Quality of care in maternal health : childbirth practices of public and private skilled birth attendants and a quality improvement system in Cambodia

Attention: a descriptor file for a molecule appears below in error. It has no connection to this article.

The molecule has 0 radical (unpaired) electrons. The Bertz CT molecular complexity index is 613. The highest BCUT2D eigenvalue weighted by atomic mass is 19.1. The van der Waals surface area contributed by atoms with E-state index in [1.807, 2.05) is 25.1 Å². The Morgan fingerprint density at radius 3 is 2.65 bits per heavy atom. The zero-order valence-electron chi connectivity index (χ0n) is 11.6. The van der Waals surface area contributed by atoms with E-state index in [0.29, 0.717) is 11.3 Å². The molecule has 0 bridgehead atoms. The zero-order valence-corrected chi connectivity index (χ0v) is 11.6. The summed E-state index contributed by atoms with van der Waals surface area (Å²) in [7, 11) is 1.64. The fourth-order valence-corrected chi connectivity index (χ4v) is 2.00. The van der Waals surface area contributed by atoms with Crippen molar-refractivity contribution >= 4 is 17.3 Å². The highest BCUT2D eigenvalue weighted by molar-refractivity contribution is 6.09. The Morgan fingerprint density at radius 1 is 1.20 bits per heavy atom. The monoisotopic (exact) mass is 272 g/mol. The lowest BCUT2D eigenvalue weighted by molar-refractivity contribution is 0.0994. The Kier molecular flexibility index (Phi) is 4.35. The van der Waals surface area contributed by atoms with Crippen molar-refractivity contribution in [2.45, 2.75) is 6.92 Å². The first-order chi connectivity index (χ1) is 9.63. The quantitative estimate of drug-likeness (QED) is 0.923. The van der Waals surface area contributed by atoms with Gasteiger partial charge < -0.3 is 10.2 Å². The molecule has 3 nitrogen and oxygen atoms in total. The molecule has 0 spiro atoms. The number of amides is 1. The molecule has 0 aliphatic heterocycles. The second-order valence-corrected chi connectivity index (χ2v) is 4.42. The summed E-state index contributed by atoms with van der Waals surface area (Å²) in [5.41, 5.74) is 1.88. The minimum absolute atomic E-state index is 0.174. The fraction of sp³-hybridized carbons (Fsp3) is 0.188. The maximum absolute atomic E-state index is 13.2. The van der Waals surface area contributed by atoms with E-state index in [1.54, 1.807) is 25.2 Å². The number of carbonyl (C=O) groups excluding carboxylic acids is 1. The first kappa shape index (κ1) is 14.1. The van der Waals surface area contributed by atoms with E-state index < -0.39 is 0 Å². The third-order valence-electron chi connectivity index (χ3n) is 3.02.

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High-quality midwifery services, including access to skilled birth attendants (SBAs) and high quality emergency obstetric and neonatal care are essential for reducing maternal mortality worldwide. Yet there has been little emphasis in high-burden countries, such as Cambodia, on examining the actual practices of SBAs and women’s experiences with the care they receive. This thesis examines the practices of public and private SBAs during labour, birth and the immediate post-partum period, their working environments, women’s perspectives, and the quality improvement systems needed to maintain and support SBAs to deliver quality maternal and child care in Cambodia. A qualitative, naturalistic inquiry design was undertaken, using participant observation, in-depth interviews, focus group discussions and informal interviews. Data were audio-taped, transcribed, and analysed using a thematic approach. A purposive sampling of twenty public SBAs who attended 40 births collectively and five private SBAs who attended 10 births was observed. Interviews and focus group discussions with public SBAs and interviews with private SBAs were conducted after the observation. Thirty interviews were conducted with women who had recently given birth with public and private SBAs. Key stakeholders consisted of five medical doctors from the Cambodian Ministry of Health, the Provincial Health Department and an NGO who were selected for interview. The findings showed that childbirth practices of public and private SBAs were not consistent with evidence-based standards. Physical environment, remuneration and incentives, workplace culture, management practices, and professional development opportunities were identified as the main factors affecting SBAs’ practice. Women’s choice and use of health facilities were influenced by their perceptions of safety, staff attitudes, costs associated with the birth and support in labour and postnatal care. Stakeholder interviews identified facilitators and barriers to the implementation of a quality improvement system for maternity care in public health facilities. This thesis provides evidence of the current childbirth practices of SBAs and the healthcare-seeking behaviour of women in Cambodia. It illustrates the complex factors that influence SBAs’ practice, their working environments and the delivery of a quality improvement system. An empirically informed framework for coordinated action to improve maternal and newborn health care is proposed. This framework focuses on building the capacity of SBAs and provides decision-makers, practitioners, key health partners and researchers with a tool to guide policy and target investments to maximise the impact upon maternal health improvement in Cambodia and other similar countries.
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